Well, there is plenty of time to reflect on our way of living and contributing to the world. In fact, a lot of time, especially for those who do not have children or pets (I admit: I have neither a cactus nor a tamagochi to stay home. It is me, myself and the food flies that proliferate as pests). I thought about the theme of travel: people I know usually ask me if I’m not going crazy because I can’t travel yet. I canceled 2 small trips for obvious reasons (with poor service and resolution from Latam and the biggest hotel in Boipeba), but anyway, the laundry will be washed in another more opportune text. To tell the truth, no. Is it necessary? Yes. But close to the tragedies that CoronaVirus spread throughout the world, I didn’t even stop to think of it as a big loss. I think how we make travel some thing of commodity. Think with me. What should be and is a miracle of the human being, a feat to be celebrated and dreamed of, has become a common place, and above all, an extra motivation to fill the Instagram feed. Some 25 years ago, when there was no large-scale internet, we traveled, but mainly in expectation and dreams. We bought the travel magazines monthly and were delighted with the stories of destinations, which some of us wanted, others just aroused our curiosity. How I liked to read the travel diaries, and very well written. And we made plans. A trip was expensive, very expensive. For those who have traveled from Varig and Vasp with me (extint flight brazilian companies), you know that in our time (80s, 90s) it was different. There was a glamor about going to the airport. The meals on the planes were complete, regardless of whether it was an 50 minute flight to Rio or a 10-hour trip to Paris. Everything required strict planning: there was no Booking.com to have the various hotel options. We were in the hands of agencies like Dimensão, Soletur, Agaxtur. There was no email or whatsapp contact from the hotel manager.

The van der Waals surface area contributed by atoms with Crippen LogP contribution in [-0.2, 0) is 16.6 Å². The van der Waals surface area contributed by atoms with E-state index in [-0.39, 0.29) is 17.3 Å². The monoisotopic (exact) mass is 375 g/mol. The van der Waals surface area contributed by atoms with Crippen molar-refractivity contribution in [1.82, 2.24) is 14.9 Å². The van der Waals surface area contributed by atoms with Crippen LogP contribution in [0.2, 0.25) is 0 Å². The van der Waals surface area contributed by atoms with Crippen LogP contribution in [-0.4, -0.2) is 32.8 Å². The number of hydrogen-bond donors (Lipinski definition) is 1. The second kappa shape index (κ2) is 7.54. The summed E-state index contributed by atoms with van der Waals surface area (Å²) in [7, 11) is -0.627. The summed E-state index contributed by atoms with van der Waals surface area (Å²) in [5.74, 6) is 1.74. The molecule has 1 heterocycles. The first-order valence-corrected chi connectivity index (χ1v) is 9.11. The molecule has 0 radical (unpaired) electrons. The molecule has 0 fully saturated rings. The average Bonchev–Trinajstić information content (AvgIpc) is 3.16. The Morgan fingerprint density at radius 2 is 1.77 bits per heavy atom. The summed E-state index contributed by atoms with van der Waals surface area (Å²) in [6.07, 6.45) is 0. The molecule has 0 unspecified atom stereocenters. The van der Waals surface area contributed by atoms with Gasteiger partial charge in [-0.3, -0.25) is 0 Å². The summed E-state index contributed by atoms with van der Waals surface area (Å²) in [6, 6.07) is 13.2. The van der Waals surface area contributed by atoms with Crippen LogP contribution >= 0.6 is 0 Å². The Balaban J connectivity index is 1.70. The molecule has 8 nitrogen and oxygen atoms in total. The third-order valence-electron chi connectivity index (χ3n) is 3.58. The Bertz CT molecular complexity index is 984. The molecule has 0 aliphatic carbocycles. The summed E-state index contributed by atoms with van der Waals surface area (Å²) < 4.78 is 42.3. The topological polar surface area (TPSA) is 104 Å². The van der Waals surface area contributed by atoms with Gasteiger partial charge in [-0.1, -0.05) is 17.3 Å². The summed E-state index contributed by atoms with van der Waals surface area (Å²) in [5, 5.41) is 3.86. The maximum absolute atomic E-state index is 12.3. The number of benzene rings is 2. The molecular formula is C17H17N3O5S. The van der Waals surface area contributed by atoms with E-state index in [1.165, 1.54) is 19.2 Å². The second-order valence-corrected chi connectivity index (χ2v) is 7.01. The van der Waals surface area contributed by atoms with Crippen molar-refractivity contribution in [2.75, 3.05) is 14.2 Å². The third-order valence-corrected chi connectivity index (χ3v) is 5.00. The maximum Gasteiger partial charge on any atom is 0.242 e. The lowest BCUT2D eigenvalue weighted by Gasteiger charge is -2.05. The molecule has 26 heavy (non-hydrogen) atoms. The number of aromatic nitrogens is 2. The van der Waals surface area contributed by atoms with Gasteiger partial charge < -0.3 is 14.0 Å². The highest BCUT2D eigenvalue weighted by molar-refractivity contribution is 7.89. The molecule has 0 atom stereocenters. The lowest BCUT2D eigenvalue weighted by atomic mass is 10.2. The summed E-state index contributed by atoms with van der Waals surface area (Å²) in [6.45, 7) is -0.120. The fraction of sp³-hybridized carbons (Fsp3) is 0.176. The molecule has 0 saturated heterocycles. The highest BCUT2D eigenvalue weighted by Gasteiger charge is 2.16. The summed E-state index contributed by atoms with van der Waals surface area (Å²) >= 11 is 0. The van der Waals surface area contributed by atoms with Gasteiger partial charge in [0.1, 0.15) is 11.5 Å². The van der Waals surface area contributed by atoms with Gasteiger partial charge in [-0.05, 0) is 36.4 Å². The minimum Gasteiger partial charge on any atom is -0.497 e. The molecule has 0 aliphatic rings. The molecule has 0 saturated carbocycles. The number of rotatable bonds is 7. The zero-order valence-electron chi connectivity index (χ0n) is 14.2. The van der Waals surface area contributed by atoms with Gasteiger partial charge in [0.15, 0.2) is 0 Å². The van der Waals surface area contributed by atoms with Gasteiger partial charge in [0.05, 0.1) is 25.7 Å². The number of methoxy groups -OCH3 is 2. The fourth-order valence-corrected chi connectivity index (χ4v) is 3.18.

Buy dollar and euro? Many months in advance, with few banks available. So there was at most 1 international trip per year, and about 2 national ones. This is from an upper middle class family. It had all the charm of the pre-trip – to buy clothes to compose the costumes, to pick up tips from those who have already gone, to search in encyclopedias and magazines about the destination. And yes, to tighten your belt because there was an huge amount of money in it. And the charm of the printing the photos that were a total mystery in the 36 poses of Kodak, telling friends, buying a souvenir to call your own, not least because you didn’t have Facebook or Instagram to display. I remember all these pre-internet trips, all the sensations of seeing an airport for the first time, the clutter with the wrong language and paths and not so trustful taxi drivers. How is it today? Improved? Easier? No doubt. But… In 30 minutes, we can close a trip. Buy the ticket on the website, book the hotel online, watch the videos on youtube, search on Google and voilá! We know the basic language words, we know the local time, we know which neighborhoods to avoid, we know the most unpleasant foods and catch phrases from YouTubers. Zero Suprises. For good or for bad. We get drunk the day before and will travel with a hangover. Then it stays on the first day like a zombie, attempting only to feed the Instagram feed. We pack on same day we travel, not much before because it seems cheesy to admit that she has prepared for the trip. Quite stupid, right? It´s cool, “I have a thousand more important things to do”. During the trip, that agony and despair of trying to tick all the unmissable places recommended by influencers. And on the way back, the basic purchases from H&M and Uniqlo that you don’t have in Brazil, because it was cheesy to buy travel souvenirs.You know that story of someone who is crazy about chocolate and at Easter eats all that chocolate and then doesn’t want to see the sweet for 1 year? Amazingly, it happens with travel. It is a sin to trivialize and pasteurize this activity that should be unique, memorable. Try going 2X to the Airport in the month. The charm is over, the Instagram feed remains. It seems wrong to me today, more than ever, to tick all the destinations in the world because life is one. It seems wrong to go to New York 5 times in 2 years (as I already did, let’s be honest) because ok, we could. It seems very, very, very wrong to go to a mega resort in destinations previously considered untouched, knowing that they will one day destroy local culture and nature (see the immense hotel complex that will destroy Boipeba just as they did with Itaparica. Club Med disappeared and a polluted and crime-ridden village remained). Not to mention the polar bear that was slaughtered in 2018 to protect the wealthy tourists from a German cruise company. And what the hell were they doing there? When the pandemic is over, I will certainly want to travel. Maybe a little less. Maybe stop visiting places that are beautiful on Instagram but treat the tourist badly (hello New York). Leave the comfort of a resort aside and go to a bed and breakfast for those who have lived there for 30 years and yes, they own the place. As a matter of fact, I already say at first: a thousand times the gringa’s 4-room inn, which is a bit grumpy but takes care of everyone, than the comfortable 100-room hotel that pretends that there was no pandemic to try not to lose the client. Some destinations I will return to, I do not deny. In Boipeba I want to eat the lobster of that old guy who fishes just for his livelihood, as he has done for over 40 years, and pay the boys there to take my suitcase 5 meters away from the inn. And feed the dogs and cats that grace this island of magic.There will be international trips (even because the singles resort that I love are outside of Brazil and I don’t pay 5 digits to have a children’s recreation and swimming pool with pee outside) and there isn’t a more beautiful city in the world (and with so many goodies) for me than Paris. There will be a bit of luxury if it depends on the trips with my parents, because yes, they are grumpy and of a certain age and want a well-known accommodation and super comfort (my mother is crazy about the cruise and there is no pandemic to hold her) But yes, there will be a significant change in the way I travel. It will be less excess baggage (even for the USA), and more memory in mind. And if you can, because not a little bit of personal ambition, touch the lives of the people I will meet around. Kisses in the heart. May you also change the way you travel. Here comes the tacky phrase in the text, but it does have to do! Let’s travel more in the heart and less on Instagram, please.